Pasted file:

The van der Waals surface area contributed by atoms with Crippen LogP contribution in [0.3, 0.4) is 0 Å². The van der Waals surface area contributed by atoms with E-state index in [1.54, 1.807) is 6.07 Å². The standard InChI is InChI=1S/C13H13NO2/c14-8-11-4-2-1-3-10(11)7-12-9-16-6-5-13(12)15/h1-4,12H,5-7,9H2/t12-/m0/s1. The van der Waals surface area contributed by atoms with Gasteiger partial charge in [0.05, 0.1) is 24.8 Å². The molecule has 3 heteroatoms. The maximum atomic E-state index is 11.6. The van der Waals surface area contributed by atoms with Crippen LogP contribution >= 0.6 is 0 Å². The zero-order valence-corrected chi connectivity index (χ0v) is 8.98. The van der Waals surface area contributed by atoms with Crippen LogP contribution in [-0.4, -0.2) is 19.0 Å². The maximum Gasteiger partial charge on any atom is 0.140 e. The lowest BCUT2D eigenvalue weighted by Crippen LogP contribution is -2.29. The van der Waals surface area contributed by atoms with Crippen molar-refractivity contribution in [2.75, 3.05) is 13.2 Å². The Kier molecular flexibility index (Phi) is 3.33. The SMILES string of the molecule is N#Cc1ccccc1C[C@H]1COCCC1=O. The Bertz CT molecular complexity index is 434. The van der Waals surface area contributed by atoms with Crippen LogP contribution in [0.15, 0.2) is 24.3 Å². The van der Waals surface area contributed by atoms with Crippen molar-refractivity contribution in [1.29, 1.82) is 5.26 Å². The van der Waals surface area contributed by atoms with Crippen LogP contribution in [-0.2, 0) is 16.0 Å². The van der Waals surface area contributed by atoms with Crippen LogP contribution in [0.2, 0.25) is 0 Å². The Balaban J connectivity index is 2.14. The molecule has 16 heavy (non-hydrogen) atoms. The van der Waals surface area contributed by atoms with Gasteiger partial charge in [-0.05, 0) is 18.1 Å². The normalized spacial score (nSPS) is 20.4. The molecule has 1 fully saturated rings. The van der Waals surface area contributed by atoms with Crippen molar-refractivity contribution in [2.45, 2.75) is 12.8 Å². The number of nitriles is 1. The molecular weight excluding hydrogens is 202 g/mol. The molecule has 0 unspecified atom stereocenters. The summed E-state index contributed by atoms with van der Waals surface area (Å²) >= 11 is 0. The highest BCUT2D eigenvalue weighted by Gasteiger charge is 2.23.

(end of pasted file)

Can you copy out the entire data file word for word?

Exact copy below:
The van der Waals surface area contributed by atoms with Crippen LogP contribution in [0.3, 0.4) is 0 Å². The van der Waals surface area contributed by atoms with E-state index in [1.54, 1.807) is 6.07 Å². The standard InChI is InChI=1S/C13H13NO2/c14-8-11-4-2-1-3-10(11)7-12-9-16-6-5-13(12)15/h1-4,12H,5-7,9H2/t12-/m0/s1. The van der Waals surface area contributed by atoms with Gasteiger partial charge in [0.05, 0.1) is 24.8 Å². The molecule has 3 heteroatoms. The maximum atomic E-state index is 11.6. The van der Waals surface area contributed by atoms with Crippen LogP contribution >= 0.6 is 0 Å². The zero-order valence-corrected chi connectivity index (χ0v) is 8.98. The van der Waals surface area contributed by atoms with Crippen LogP contribution in [-0.4, -0.2) is 19.0 Å². The maximum Gasteiger partial charge on any atom is 0.140 e. The lowest BCUT2D eigenvalue weighted by Crippen LogP contribution is -2.29. The van der Waals surface area contributed by atoms with Crippen molar-refractivity contribution in [2.75, 3.05) is 13.2 Å². The Kier molecular flexibility index (Phi) is 3.33. The SMILES string of the molecule is N#Cc1ccccc1C[C@H]1COCCC1=O. The Bertz CT molecular complexity index is 434. The van der Waals surface area contributed by atoms with Crippen LogP contribution in [0.15, 0.2) is 24.3 Å². The van der Waals surface area contributed by atoms with Crippen molar-refractivity contribution in [1.29, 1.82) is 5.26 Å². The van der Waals surface area contributed by atoms with Crippen LogP contribution in [-0.2, 0) is 16.0 Å². The van der Waals surface area contributed by atoms with Crippen LogP contribution in [0.2, 0.25) is 0 Å². The Balaban J connectivity index is 2.14. The molecule has 16 heavy (non-hydrogen) atoms. The van der Waals surface area contributed by atoms with Gasteiger partial charge in [-0.05, 0) is 18.1 Å². The normalized spacial score (nSPS) is 20.4. The molecule has 1 fully saturated rings. The van der Waals surface area contributed by atoms with Crippen molar-refractivity contribution in [2.45, 2.75) is 12.8 Å². The number of nitriles is 1. The molecular weight excluding hydrogens is 202 g/mol. The molecule has 0 unspecified atom stereocenters. The summed E-state index contributed by atoms with van der Waals surface area (Å²) >= 11 is 0. The highest BCUT2D eigenvalue weighted by Gasteiger charge is 2.23.